While companies like ArkeaBio have raised a lot of money on the vaccine front, neither feed additives nor vaccines are necessarily the lowest-hanging fruit here. Based on what I heard this week, selective breeding probably is. Cows have been bred for desirable traits for 10,000 years, and the tools at farmers' and ranchers' disposal to manage the genetics of their herd improve exponentially every few years now. In the same way herds in wealthier countries have long been bred for production, health, docility, and more, there's a wide variance in an individual cow's rate of methane production. Methane production is thus something that can be bred for while (of course) controlling for production.

Selective breeding won't necessarily offer drastic methane reductions (think in the range of 10-20%). Still, it's an approach that already 'happens' in many herds all over the world. So, while not necessarily something it's as easy to build a venture-backed business around, in venture speak, it's more of a drop-in solution than developing a new vaccine and getting it approved by the FDA is.

The range of solutions doesn't stop there. On the more harrowing side, I heard things like "reducing age of slaughter" offered as a solution. Putting aside any ethical objections for a moment, if cows live less long, they have less time to produce methane. On the more high-tech end of things, people are also evaluating the use of other novel technologies like CRISPR to genetically "edit" animals to produce less methane.

No beef with beef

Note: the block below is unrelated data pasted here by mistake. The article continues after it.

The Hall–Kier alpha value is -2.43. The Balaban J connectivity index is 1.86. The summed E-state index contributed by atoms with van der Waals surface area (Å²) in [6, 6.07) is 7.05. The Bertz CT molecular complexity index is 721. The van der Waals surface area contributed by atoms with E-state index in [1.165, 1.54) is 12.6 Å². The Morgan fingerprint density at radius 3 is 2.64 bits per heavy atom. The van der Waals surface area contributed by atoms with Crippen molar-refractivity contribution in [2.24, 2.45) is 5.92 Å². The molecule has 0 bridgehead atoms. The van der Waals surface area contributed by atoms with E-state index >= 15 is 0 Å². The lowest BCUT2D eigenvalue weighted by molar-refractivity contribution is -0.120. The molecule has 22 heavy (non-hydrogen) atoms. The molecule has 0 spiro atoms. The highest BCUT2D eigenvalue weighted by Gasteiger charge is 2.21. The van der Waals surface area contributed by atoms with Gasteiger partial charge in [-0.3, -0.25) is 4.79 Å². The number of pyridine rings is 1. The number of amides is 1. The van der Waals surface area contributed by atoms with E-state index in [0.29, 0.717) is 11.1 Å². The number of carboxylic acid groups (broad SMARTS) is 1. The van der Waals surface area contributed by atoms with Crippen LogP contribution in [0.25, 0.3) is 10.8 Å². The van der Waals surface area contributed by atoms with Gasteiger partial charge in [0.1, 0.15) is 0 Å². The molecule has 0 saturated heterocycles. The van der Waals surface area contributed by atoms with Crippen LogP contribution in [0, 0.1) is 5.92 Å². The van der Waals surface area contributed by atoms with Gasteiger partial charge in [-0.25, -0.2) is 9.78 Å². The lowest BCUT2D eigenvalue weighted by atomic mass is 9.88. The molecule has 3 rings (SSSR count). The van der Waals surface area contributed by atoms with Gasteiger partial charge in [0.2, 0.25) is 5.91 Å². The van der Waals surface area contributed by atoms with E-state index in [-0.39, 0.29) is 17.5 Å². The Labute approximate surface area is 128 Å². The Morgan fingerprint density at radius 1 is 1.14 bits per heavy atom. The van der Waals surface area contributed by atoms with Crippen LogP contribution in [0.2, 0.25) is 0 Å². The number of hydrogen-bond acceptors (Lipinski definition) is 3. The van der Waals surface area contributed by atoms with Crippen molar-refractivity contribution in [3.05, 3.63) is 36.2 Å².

Time to get into some perhaps less savory takeaways. Here’s the thing about a conference focused on solutions to methane emissions from enteric fermentation. Almost no one is talking about reducing demand. Likely by virtue of the types of people convened for this conference, as well as by the fact that plant-based meat companies aren’t as hyped as they were perhaps 2-3 years ago, there was basically no discussion of whether we shouldn’t all, you know, eat less meat and consume less dairy as a way to reduce methane emissions from livestock.

Part of this observation likely has to do with the fact that reducing demand for products from cattle and reducing how much methane emissions cattle produce are two work streams that can exist and progress in parallel. Even if plant-based meat products aren’t denting meat demand globally (if at all), work on cultivated and cultured meats is certainly progressing. Maybe those will reach cost parity in a few decades and make a meaningful dent then. Still, scalable solutions to the methane that the Earth’s 1.2 billion cows and buffalo produce today is likely both a faster way to reduce methane emissions now and (slow global warming quickly) and a hedge versus the scenario where demand for beef and dairy is higher or flat in 2050.

Global beef and buffalo production is up about 2.6x since 1961